Thanks for the correction. I am curious, wuold people be happier with Votto if he swung at bad pitches and struck out or grounded out more often, but got 10 more RBI or so? Because I'd guess if he would swing more, he'd make a lot more outs.
    Right. I think if he's not seeing any strikes then the bigger problem is in the lineup construction. Maybe the best thing for the Reds offense is to put a Victor Martinez high batting average type behind Votto for protection.

    edit: because I didn't watch too many Reds games, I can't say with any certainty that Votto made poor decisions with runners on base. Their fans sure seem to think so. On the other hand, they still won 90 games. Maybe they could have won 3-4 more if Votto swung at more borderline pitches in borderline games but I don't know how often he had those opportunities. Then again, maybe they would have lost 3-4 more if he'd done that.

    The Reds finished 5th in OBP and only 12 in runs scored, despite playing in a band box. So clearly I think they didn't hit on all cylinders.
    Last edited by Willihammer; 03-18-2014 at 10:48 AM.

  13. #52
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    Quote Originally Posted by VandyTwinsFan View Post
    As we found out last year, that "routine out" was not routine for this team.
    Guy on 3rd with less than 2 outs: here
    Percent of scored base runners: here
    Just having productive outs: here

    We can argue these stats as well. However, I think they help emphasize the fact that SOMEONE has to hit that fly ball, or run out that grounder to avoid the double play. Last year the Twins were not good at it. We needed a fly ball...and we got a chopper to second, or a K. Good players are more capable of doing the "routine" plays.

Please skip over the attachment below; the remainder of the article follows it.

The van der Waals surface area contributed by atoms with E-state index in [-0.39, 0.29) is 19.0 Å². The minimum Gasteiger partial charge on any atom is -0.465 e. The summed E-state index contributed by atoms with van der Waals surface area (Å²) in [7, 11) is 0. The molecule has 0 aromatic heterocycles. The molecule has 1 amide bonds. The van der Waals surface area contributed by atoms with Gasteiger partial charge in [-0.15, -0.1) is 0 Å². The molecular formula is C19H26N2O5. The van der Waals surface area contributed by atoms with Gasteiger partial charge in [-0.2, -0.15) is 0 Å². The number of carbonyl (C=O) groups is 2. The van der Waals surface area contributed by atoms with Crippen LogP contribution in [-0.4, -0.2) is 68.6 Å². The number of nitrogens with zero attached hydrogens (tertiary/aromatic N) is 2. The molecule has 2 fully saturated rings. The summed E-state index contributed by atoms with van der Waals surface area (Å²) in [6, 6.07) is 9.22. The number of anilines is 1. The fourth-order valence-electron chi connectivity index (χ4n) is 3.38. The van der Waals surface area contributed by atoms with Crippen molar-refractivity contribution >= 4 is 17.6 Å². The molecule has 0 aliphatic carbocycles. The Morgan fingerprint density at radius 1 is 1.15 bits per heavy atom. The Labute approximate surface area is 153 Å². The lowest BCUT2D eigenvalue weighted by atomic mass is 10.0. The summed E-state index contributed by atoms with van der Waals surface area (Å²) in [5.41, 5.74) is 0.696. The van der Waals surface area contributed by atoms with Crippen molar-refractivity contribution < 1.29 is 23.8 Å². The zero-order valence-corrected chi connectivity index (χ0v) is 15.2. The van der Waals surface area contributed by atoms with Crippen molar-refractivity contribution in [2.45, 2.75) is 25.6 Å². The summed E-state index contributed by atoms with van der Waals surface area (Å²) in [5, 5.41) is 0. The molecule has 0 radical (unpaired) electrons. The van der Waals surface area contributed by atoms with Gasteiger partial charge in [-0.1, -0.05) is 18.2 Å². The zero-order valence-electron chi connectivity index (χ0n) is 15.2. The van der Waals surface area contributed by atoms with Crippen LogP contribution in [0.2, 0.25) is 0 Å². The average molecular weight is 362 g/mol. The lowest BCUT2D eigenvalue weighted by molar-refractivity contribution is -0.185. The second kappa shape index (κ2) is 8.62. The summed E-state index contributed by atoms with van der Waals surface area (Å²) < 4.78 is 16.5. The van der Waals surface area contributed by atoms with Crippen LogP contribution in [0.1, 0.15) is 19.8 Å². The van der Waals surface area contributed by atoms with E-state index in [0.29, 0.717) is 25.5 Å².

how'd they do wtih no one on base? worse? better? same? And, yes, there will be noise from AB to AB, month to month, and year to year. But it still doesn't tell you much of the whole story (like, 1/4-1/3 or so)......
    Lighten up Francis....

  14. #53
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    Quote Originally Posted by Chance View Post
    Maybe someone can pull up his stats with RISP.
    They're on baseball-reference.com for each player. Mauer was bad with RISP in 2013, relative to other situations; he was good with RISP in 2012. I don't read much into changes like that. League-wide, batters tend to gain .015 or so of OPS, in RISP situations (or anyone on) versus bases empty.
    Last edited by ashburyjohn; 03-18-2014 at 10:29 AM.

  15. #54
    Senior Member All-Star Willihammer's Avatar
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    I really hope Arcia takes a step toward becoming a Magglio Ordenez/Justin Morneau .300 type hitter with pop like he was in the minors. To have him backing up Mauer would do wonders for this offense.